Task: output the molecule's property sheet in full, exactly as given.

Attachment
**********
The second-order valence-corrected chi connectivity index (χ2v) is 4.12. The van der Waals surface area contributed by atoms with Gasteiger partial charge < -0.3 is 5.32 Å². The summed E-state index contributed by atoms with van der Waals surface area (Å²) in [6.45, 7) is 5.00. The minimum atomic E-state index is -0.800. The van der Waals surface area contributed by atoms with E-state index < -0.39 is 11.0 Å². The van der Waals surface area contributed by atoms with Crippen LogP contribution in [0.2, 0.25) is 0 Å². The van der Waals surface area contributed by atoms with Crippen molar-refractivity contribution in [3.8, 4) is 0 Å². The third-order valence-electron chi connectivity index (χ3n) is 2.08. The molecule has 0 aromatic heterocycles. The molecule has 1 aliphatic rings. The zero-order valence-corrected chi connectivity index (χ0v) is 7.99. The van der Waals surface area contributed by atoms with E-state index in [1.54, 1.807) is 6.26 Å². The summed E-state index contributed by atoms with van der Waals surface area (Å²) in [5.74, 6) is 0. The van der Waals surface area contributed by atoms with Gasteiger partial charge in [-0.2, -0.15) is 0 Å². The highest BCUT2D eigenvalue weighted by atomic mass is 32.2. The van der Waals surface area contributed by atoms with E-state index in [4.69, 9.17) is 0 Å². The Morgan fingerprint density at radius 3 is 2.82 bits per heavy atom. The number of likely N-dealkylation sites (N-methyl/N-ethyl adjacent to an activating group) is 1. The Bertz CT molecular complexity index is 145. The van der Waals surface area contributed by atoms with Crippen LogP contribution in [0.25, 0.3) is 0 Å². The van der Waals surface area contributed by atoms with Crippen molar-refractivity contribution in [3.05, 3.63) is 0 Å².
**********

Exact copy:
The second-order valence-corrected chi connectivity index (χ2v) is 4.12. The van der Waals surface area contributed by atoms with Gasteiger partial charge < -0.3 is 5.32 Å². The summed E-state index contributed by atoms with van der Waals surface area (Å²) in [6.45, 7) is 5.00. The minimum atomic E-state index is -0.800. The van der Waals surface area contributed by atoms with E-state index < -0.39 is 11.0 Å². The van der Waals surface area contributed by atoms with Crippen LogP contribution in [0.2, 0.25) is 0 Å². The van der Waals surface area contributed by atoms with Crippen molar-refractivity contribution in [3.8, 4) is 0 Å². The third-order valence-electron chi connectivity index (χ3n) is 2.08. The molecule has 0 aromatic heterocycles. The molecule has 1 aliphatic rings. The zero-order valence-corrected chi connectivity index (χ0v) is 7.99. The van der Waals surface area contributed by atoms with E-state index in [1.54, 1.807) is 6.26 Å². The summed E-state index contributed by atoms with van der Waals surface area (Å²) in [5.74, 6) is 0. The van der Waals surface area contributed by atoms with Gasteiger partial charge in [-0.2, -0.15) is 0 Å². The highest BCUT2D eigenvalue weighted by atomic mass is 32.2. The van der Waals surface area contributed by atoms with E-state index in [4.69, 9.17) is 0 Å². The Morgan fingerprint density at radius 3 is 2.82 bits per heavy atom. The number of likely N-dealkylation sites (N-methyl/N-ethyl adjacent to an activating group) is 1. The Bertz CT molecular complexity index is 145. The van der Waals surface area contributed by atoms with Crippen LogP contribution in [0.25, 0.3) is 0 Å². The van der Waals surface area contributed by atoms with Crippen molar-refractivity contribution in [3.05, 3.63) is 0 Å².